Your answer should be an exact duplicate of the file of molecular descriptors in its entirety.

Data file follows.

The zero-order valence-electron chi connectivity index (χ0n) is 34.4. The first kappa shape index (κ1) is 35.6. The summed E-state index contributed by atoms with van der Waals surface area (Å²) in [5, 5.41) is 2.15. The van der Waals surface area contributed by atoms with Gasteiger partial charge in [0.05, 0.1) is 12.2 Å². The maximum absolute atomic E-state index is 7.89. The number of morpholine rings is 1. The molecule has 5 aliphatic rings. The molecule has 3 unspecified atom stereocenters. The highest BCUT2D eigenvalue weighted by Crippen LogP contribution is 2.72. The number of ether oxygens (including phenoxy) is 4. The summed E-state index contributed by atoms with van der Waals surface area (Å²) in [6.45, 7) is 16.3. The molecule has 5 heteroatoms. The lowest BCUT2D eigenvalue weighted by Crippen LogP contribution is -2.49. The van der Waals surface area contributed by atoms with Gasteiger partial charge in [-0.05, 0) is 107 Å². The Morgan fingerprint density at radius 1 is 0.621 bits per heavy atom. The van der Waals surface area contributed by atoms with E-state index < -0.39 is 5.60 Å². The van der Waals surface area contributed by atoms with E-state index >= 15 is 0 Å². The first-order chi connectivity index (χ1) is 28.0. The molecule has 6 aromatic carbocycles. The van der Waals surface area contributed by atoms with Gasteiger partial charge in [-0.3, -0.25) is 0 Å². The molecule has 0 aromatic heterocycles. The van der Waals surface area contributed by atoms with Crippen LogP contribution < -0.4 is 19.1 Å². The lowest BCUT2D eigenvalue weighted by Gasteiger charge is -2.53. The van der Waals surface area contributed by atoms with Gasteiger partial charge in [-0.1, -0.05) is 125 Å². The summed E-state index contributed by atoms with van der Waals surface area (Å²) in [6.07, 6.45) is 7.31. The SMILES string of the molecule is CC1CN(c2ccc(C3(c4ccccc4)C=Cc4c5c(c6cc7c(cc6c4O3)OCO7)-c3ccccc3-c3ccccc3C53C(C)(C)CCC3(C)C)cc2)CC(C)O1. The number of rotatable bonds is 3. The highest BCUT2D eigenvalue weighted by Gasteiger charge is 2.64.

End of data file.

The zero-order valence-electron chi connectivity index (χ0n) is 34.4. The first kappa shape index (κ1) is 35.6. The summed E-state index contributed by atoms with van der Waals surface area (Å²) in [5, 5.41) is 2.15. The van der Waals surface area contributed by atoms with Gasteiger partial charge in [0.05, 0.1) is 12.2 Å². The maximum absolute atomic E-state index is 7.89. The number of morpholine rings is 1. The molecule has 5 aliphatic rings. The molecule has 3 unspecified atom stereocenters. The highest BCUT2D eigenvalue weighted by Crippen LogP contribution is 2.72. The number of ether oxygens (including phenoxy) is 4. The summed E-state index contributed by atoms with van der Waals surface area (Å²) in [6.45, 7) is 16.3. The molecule has 5 heteroatoms. The lowest BCUT2D eigenvalue weighted by Crippen LogP contribution is -2.49. The van der Waals surface area contributed by atoms with Gasteiger partial charge in [-0.05, 0) is 107 Å². The Morgan fingerprint density at radius 1 is 0.621 bits per heavy atom. The van der Waals surface area contributed by atoms with E-state index < -0.39 is 5.60 Å². The van der Waals surface area contributed by atoms with E-state index >= 15 is 0 Å². The first-order chi connectivity index (χ1) is 28.0. The molecule has 6 aromatic carbocycles. The van der Waals surface area contributed by atoms with Gasteiger partial charge in [-0.3, -0.25) is 0 Å². The molecule has 0 aromatic heterocycles. The van der Waals surface area contributed by atoms with Crippen LogP contribution < -0.4 is 19.1 Å². The lowest BCUT2D eigenvalue weighted by Gasteiger charge is -2.53. The van der Waals surface area contributed by atoms with Gasteiger partial charge in [-0.1, -0.05) is 125 Å². The summed E-state index contributed by atoms with van der Waals surface area (Å²) in [6.07, 6.45) is 7.31. The SMILES string of the molecule is CC1CN(c2ccc(C3(c4ccccc4)C=Cc4c5c(c6cc7c(cc6c4O3)OCO7)-c3ccccc3-c3ccccc3C53C(C)(C)CCC3(C)C)cc2)CC(C)O1. The number of rotatable bonds is 3. The highest BCUT2D eigenvalue weighted by Gasteiger charge is 2.64.